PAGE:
Based on this article from sql-serverperformance.com, I created this graphical representation the Lazywriter and how it interacts with the Memory Pool.
The Lazy writer serves two purposes:
- Ensure that a specified number of buffers are free in the Buffer Pool so they can be allocated for use by the server.
- Monitor the usage of committed memory by the Buffer Pool and adjust it as necessary so that enough physical memory remains free to prevent Windows from paging.
The Lazy writer can adjust the number of buffers in the buffer pool if dynamic memory management is enabled. SQL Server estimates the number of necessary Buffer Pool buffers based on system activity and based on the number of stalls. A stall occurs when a request for memory has to wait on a free buffer page.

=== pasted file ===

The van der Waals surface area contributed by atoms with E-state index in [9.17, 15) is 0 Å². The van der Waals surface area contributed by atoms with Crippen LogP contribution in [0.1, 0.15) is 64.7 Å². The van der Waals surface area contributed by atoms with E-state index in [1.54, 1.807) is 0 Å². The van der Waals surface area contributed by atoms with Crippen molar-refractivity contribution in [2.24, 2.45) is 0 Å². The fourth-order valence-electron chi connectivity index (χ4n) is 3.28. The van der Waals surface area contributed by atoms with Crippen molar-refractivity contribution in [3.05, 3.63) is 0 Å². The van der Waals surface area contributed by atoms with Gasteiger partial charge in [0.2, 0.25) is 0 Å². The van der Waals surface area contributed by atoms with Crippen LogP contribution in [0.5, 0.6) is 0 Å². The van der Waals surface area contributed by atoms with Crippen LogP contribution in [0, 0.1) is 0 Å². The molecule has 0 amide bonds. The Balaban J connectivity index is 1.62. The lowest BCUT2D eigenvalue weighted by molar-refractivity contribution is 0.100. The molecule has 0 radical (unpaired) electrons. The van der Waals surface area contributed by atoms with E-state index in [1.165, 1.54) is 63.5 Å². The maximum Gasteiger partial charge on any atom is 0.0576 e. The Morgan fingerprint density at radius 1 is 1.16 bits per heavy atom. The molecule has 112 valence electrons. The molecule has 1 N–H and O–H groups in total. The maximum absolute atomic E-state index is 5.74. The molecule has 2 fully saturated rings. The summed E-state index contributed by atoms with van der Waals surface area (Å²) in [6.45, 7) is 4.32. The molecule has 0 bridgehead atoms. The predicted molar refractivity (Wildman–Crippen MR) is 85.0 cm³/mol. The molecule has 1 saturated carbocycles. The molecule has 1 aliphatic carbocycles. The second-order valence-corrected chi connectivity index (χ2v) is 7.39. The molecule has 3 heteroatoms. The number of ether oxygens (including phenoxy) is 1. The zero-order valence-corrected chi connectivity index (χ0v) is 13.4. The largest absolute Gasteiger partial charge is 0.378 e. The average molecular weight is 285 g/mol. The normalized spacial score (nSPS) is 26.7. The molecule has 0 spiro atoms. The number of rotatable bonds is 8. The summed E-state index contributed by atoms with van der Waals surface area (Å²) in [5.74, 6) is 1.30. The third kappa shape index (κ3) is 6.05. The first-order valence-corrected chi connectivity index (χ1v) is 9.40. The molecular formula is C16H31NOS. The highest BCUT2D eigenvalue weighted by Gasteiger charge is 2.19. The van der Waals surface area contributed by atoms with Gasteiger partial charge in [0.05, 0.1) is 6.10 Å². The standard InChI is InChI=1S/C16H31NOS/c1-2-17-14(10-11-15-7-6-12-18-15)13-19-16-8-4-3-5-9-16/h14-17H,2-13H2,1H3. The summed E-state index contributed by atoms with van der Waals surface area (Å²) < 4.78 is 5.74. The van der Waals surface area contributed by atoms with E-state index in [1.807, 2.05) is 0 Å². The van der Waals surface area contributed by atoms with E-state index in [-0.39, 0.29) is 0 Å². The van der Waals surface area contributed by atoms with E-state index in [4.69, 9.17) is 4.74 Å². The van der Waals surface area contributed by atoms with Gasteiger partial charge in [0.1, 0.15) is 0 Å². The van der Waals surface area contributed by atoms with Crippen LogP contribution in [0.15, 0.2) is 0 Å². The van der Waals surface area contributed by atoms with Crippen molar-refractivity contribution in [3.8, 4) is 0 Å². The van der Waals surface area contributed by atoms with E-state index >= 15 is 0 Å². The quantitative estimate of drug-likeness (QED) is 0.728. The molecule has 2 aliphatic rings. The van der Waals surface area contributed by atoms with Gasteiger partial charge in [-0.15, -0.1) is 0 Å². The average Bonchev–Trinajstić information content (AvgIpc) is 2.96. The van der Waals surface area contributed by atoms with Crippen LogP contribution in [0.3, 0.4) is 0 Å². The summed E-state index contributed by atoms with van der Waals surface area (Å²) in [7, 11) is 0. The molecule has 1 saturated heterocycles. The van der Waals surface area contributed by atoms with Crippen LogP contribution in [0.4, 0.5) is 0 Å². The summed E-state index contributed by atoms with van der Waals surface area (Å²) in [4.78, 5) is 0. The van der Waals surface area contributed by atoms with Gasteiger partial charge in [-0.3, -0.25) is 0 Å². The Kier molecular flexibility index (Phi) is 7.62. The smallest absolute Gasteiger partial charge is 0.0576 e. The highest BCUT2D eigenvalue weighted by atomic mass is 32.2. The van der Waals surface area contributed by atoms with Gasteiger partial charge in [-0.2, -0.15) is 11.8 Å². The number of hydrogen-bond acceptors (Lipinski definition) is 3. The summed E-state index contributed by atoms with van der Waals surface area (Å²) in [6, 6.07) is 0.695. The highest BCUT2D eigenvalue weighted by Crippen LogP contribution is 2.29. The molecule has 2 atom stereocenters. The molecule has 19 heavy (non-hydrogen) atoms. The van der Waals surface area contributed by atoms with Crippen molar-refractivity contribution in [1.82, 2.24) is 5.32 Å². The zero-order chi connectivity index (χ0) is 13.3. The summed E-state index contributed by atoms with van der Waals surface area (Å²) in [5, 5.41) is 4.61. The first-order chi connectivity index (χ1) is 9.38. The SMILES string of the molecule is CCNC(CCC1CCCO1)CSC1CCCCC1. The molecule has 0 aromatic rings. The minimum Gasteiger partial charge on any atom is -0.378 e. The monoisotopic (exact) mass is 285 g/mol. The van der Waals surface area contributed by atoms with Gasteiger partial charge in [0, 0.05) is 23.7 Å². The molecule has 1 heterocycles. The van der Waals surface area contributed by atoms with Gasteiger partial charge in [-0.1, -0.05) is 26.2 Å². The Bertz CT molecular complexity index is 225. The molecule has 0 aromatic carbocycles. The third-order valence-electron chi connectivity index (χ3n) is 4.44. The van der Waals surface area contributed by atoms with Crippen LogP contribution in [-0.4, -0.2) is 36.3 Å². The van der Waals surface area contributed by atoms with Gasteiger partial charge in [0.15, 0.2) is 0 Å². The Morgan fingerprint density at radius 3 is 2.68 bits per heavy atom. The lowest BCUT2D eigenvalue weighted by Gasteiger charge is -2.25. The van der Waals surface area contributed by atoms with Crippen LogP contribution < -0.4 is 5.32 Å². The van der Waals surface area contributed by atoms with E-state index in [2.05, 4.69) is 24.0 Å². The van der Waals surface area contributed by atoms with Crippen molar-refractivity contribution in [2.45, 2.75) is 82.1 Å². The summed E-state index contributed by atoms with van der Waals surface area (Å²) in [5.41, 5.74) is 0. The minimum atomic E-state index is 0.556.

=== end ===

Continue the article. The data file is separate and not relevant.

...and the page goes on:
To monitor the Lazy Writer use this perf counter: SQLServer:Buffer Manager\Lazy writes/sec. This counter represents the number of buffers written by buffer manager’s lazy writer. This counter tracks how many times a second that the Lazy Writer process is moving dirty pages from the buffer to disk in order to free up buffer space. Usually this should not be a high value, say more than 20 per second or so. Of course you will need to compare it with your established baseline. Ideally, it should be close to zero. If it is zero, then the buffer cache is big enough and SQL Server doesn’t have to free up dirty pages. If this value is high, then you may be experiencing a memory bottleneck.